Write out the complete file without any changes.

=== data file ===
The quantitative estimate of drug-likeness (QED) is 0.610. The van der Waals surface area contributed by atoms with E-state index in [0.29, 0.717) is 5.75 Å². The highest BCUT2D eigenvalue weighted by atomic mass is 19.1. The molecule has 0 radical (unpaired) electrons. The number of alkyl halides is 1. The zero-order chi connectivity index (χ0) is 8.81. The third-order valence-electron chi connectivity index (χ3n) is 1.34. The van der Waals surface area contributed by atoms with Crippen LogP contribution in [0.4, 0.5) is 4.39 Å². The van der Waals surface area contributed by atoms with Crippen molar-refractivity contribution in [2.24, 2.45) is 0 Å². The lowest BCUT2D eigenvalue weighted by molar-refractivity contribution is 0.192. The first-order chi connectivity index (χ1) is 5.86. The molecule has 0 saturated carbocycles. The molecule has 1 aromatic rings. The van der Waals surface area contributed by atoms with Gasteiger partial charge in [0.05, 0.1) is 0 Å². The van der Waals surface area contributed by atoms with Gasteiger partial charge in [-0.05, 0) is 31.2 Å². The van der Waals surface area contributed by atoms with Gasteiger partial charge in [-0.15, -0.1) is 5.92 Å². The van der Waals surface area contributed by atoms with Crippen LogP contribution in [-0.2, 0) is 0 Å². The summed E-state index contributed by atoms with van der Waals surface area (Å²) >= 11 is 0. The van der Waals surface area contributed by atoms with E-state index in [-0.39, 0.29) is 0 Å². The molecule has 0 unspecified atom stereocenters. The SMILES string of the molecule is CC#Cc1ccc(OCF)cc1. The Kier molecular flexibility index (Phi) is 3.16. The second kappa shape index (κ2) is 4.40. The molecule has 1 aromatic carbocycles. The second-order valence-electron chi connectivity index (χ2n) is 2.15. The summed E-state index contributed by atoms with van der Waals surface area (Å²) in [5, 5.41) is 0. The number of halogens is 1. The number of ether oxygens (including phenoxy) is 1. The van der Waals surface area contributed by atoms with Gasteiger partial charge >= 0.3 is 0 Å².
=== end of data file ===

The quantitative estimate of drug-likeness (QED) is 0.610. The van der Waals surface area contributed by atoms with E-state index in [0.29, 0.717) is 5.75 Å². The highest BCUT2D eigenvalue weighted by atomic mass is 19.1. The molecule has 0 radical (unpaired) electrons. The number of alkyl halides is 1. The zero-order chi connectivity index (χ0) is 8.81. The third-order valence-electron chi connectivity index (χ3n) is 1.34. The van der Waals surface area contributed by atoms with Crippen LogP contribution in [0.4, 0.5) is 4.39 Å². The van der Waals surface area contributed by atoms with Crippen molar-refractivity contribution in [2.24, 2.45) is 0 Å². The lowest BCUT2D eigenvalue weighted by molar-refractivity contribution is 0.192. The first-order chi connectivity index (χ1) is 5.86. The molecule has 0 saturated carbocycles. The molecule has 1 aromatic rings. The van der Waals surface area contributed by atoms with Gasteiger partial charge in [0.05, 0.1) is 0 Å². The van der Waals surface area contributed by atoms with Gasteiger partial charge in [-0.05, 0) is 31.2 Å². The van der Waals surface area contributed by atoms with Gasteiger partial charge in [-0.15, -0.1) is 5.92 Å². The van der Waals surface area contributed by atoms with Crippen LogP contribution in [-0.2, 0) is 0 Å². The summed E-state index contributed by atoms with van der Waals surface area (Å²) >= 11 is 0. The van der Waals surface area contributed by atoms with E-state index in [-0.39, 0.29) is 0 Å². The molecule has 0 unspecified atom stereocenters. The SMILES string of the molecule is CC#Cc1ccc(OCF)cc1. The Kier molecular flexibility index (Phi) is 3.16. The second kappa shape index (κ2) is 4.40. The molecule has 1 aromatic carbocycles. The second-order valence-electron chi connectivity index (χ2n) is 2.15. The summed E-state index contributed by atoms with van der Waals surface area (Å²) in [5, 5.41) is 0. The number of halogens is 1. The number of ether oxygens (including phenoxy) is 1. The van der Waals surface area contributed by atoms with Gasteiger partial charge >= 0.3 is 0 Å².